Ferry Review: Brittany Ferries Armorique
My wife thinks that Brittany Ferries are terrific. We crossed from Roscoff to Plymouth on 17:45 ferry the day Andy Murray played Roger Federer in the Mens Singles Final at Wimbledon and on board it was shown live.
I, of course, would not be swayed by such blatant underhand tactics to obtain a decent review (though if the British Grand Prix was on…).
Launched in 2009 the Armorique is the newest ship in the Brittany Ferries fleet and was designed specifically for the Plymouth-Roscoff route.
From the moment we arrived in the garage or car deck we were politely told where to go. “The stairs marked C or if you’d prefer the lift…”
I have travelled to Europe from the United Kingdom on countless occasions and have come to expect a utilitarian style of service and layout. One look at the deck plans of the Armorique alerted me that here was something different. Rather than a plan made up of variations on the rectangle theme there were curvy lines everywhere on the public decks. Seat and tables were not rigidly in lines and blocks rather they tended to flow into one another – dining area merging with the lounge which in turn merged with the bar – in a semi open plan way. This gave the feel of modernity and and freshness helped no doubt by the chest high blue glass panelling that served to divide off and break up large open areas like the dining room. Apparently the colours reflect the “colours and space” of Brittany and its maritime heritage. The works of three artists, a sculptor, a photographer and a painter are displayed throughout the ship.
There is a self service restaurant serving full meals and a cafe bar serving snacks on board. I tried the restaurant where I had Scottish salmon in Muscadet sauce. The very decent salmon and perfectly done scalloped potatoes was not matched by the slightly inferior sauce. However, the food was far superior to most other “transport” food I have experienced.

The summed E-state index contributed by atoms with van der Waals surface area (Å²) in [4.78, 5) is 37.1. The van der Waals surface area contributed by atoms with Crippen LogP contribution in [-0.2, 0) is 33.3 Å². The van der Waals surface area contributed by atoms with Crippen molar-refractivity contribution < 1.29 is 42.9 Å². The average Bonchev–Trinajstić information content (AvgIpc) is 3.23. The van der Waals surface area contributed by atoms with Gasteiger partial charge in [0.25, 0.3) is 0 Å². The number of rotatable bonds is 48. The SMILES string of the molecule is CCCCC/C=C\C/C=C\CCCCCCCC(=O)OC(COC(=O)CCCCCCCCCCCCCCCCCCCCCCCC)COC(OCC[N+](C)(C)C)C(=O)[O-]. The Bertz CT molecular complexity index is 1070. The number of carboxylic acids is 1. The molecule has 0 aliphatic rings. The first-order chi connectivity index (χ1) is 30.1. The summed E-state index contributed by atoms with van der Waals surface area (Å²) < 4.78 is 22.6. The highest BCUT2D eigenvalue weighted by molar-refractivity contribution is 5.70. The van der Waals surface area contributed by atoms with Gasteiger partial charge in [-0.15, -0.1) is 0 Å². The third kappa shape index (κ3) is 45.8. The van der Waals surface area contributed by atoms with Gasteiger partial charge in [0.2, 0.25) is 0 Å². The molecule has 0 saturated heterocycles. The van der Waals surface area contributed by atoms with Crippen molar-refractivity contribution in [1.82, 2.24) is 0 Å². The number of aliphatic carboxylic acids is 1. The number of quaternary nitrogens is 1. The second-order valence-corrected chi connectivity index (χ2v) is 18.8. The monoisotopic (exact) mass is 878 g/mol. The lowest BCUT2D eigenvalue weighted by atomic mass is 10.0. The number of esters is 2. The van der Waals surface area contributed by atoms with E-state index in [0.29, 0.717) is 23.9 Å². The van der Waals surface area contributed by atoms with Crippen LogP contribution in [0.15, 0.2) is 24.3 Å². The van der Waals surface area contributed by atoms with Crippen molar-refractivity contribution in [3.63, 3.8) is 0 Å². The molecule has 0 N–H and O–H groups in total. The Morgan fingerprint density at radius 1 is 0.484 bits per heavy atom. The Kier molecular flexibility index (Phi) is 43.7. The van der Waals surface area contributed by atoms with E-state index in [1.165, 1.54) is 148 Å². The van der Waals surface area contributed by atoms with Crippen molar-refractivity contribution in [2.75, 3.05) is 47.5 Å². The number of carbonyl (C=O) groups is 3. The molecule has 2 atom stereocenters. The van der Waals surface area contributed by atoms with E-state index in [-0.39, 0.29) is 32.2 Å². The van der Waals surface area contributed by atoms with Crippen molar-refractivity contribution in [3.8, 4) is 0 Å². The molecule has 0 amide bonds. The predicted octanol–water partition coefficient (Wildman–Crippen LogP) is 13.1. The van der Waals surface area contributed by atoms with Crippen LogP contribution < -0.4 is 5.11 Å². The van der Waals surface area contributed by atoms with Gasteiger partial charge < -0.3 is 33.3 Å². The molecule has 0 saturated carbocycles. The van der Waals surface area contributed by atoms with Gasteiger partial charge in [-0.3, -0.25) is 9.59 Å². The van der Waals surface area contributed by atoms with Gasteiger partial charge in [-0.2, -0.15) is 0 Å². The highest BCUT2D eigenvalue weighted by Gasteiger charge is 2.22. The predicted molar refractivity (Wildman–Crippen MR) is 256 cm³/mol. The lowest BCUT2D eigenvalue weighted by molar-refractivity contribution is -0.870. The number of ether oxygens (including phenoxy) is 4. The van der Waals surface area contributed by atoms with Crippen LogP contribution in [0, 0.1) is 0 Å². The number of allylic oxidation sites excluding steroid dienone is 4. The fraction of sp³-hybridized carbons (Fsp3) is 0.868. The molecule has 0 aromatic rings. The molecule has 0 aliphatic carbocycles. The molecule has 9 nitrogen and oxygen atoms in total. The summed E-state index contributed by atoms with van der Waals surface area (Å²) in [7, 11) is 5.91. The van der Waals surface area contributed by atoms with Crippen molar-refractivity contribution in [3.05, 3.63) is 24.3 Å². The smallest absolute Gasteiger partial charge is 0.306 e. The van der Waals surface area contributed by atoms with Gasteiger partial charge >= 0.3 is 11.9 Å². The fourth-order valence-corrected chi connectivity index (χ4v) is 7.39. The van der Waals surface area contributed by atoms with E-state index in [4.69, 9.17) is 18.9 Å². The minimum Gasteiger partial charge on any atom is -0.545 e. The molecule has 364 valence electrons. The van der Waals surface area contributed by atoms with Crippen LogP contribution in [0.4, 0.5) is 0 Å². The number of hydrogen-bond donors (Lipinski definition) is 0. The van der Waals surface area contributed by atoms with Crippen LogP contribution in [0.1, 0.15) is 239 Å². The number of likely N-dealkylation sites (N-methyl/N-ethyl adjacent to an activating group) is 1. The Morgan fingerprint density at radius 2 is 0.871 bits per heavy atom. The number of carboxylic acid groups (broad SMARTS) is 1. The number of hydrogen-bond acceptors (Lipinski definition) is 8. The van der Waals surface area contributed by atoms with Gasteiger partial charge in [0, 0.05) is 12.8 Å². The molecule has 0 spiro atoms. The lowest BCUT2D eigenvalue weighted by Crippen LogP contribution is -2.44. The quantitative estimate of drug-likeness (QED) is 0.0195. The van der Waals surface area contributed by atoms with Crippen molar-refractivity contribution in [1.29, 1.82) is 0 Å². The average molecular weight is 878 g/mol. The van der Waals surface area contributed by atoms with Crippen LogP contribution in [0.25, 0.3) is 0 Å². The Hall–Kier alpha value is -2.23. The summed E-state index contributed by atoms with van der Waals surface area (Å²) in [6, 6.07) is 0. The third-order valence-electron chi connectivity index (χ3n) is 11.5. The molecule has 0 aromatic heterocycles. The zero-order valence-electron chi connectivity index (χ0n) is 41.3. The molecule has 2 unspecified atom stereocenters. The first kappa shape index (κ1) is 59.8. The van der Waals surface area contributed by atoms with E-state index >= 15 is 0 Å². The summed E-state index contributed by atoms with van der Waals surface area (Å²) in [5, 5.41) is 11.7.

For the crossing, which takes about 6 hours, we had a day cabin. This is basically a night cabin with two sets of bunks, three of them folded away. There are plenty of options for sitting out the crossing but a cabin gives you somewhere to retire to away from the crowds, especially the hoards of French school children headed to summer language schools in Plymouth. There is an ensuite bathroom for freshening up after a long drive from the more southern areas of France. A day cabin is a luxury, I know; but an essential one as far as I am concerned. The cabin, though basic, is comfortable. Although there are 4 berths three of these were folded up for the day leaving ample space. There were hot drink supplies and toiletries; though not a brand you’d want to slip into your bag to take home.
Entertainment on board includes two cinemas. There seemed to be plenty for children to do and they had there own entertainment. This takes place at one end of the bar space right where the televisions are. It is here that a possible conflict of interest could occur: The Wimbledon Final had reached the fourth set and the children’s entertainer was setting up ready to start. Children were waiting eagerly. Who was to be disappointed a hundred or so Brittany Ferries’ passengers or the kids? Siting one or the other in a different location might be something worth thinking about. Any conflict was avoided, this time, thanks to Mr Federer putting an end to British hopes just in time.
I have to say, I agree with my wife’s assessment of Brittany Ferries. They are terrific, though not for the same reasons as her. I could not possibly allow myself to be influenced by the live showing of a sporting event… not even the British Grand Prix.
Details: Brittany Ferries operate from Portsmouth, Poole and Plymouth direct to Brittany and Normandy, saving miles of unnecessary and costly driving. Travel overnight by luxury cruise-ferry in the comfort of your own cabin with en-suite facilities or be whisked across the channel in as little as 3 hours.
You can mix and match routes: we travelled out from Portsmouth to St Malo and back from Roscoff to Plymouth. Cross Channel fares start at £69 return per person, based on a car plus two. Book online at www.brittanyferries.com or call 0871 244 1400.
Declaration: I travelled as a guest of Brittany Ferries but, as always, this does not mean I will write a favourable report if one is not deserved. If I write a favourable report it is because it was deserved not bought. I will at all times keep editorial control; even if, as in this case, they HAD shown the British Grand Prix